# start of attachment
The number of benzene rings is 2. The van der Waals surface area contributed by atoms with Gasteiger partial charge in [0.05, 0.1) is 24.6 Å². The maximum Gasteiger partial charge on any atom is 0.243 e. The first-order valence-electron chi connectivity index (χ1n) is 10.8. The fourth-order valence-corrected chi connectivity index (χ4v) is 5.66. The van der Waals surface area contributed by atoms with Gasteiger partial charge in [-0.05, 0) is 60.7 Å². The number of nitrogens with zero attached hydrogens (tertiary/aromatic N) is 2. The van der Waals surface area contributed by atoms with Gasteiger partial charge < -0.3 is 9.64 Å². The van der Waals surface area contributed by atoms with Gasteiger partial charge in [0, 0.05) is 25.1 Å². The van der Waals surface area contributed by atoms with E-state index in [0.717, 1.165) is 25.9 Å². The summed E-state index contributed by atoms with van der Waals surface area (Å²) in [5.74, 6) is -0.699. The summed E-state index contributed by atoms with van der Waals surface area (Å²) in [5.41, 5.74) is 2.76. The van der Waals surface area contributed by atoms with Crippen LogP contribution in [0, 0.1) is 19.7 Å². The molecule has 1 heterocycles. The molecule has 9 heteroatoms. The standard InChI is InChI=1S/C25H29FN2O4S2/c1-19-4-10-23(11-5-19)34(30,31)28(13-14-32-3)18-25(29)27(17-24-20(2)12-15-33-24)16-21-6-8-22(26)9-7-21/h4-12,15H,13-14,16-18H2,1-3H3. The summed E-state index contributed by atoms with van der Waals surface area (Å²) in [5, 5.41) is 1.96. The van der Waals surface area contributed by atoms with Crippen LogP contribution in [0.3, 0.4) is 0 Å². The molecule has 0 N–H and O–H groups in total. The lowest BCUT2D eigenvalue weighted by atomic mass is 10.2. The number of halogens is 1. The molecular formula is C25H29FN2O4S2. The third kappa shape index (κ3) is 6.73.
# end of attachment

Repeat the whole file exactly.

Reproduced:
The number of benzene rings is 2. The van der Waals surface area contributed by atoms with Gasteiger partial charge in [0.05, 0.1) is 24.6 Å². The maximum Gasteiger partial charge on any atom is 0.243 e. The first-order valence-electron chi connectivity index (χ1n) is 10.8. The fourth-order valence-corrected chi connectivity index (χ4v) is 5.66. The van der Waals surface area contributed by atoms with Gasteiger partial charge in [-0.05, 0) is 60.7 Å². The number of nitrogens with zero attached hydrogens (tertiary/aromatic N) is 2. The van der Waals surface area contributed by atoms with Gasteiger partial charge < -0.3 is 9.64 Å². The van der Waals surface area contributed by atoms with Gasteiger partial charge in [0, 0.05) is 25.1 Å². The van der Waals surface area contributed by atoms with E-state index in [0.717, 1.165) is 25.9 Å². The summed E-state index contributed by atoms with van der Waals surface area (Å²) in [5.74, 6) is -0.699. The summed E-state index contributed by atoms with van der Waals surface area (Å²) in [5.41, 5.74) is 2.76. The van der Waals surface area contributed by atoms with Crippen LogP contribution in [0, 0.1) is 19.7 Å². The molecule has 1 heterocycles. The molecule has 9 heteroatoms. The standard InChI is InChI=1S/C25H29FN2O4S2/c1-19-4-10-23(11-5-19)34(30,31)28(13-14-32-3)18-25(29)27(17-24-20(2)12-15-33-24)16-21-6-8-22(26)9-7-21/h4-12,15H,13-14,16-18H2,1-3H3. The summed E-state index contributed by atoms with van der Waals surface area (Å²) in [5, 5.41) is 1.96. The van der Waals surface area contributed by atoms with Crippen LogP contribution in [0.3, 0.4) is 0 Å². The molecule has 0 N–H and O–H groups in total. The lowest BCUT2D eigenvalue weighted by atomic mass is 10.2. The number of halogens is 1. The molecular formula is C25H29FN2O4S2. The third kappa shape index (κ3) is 6.73.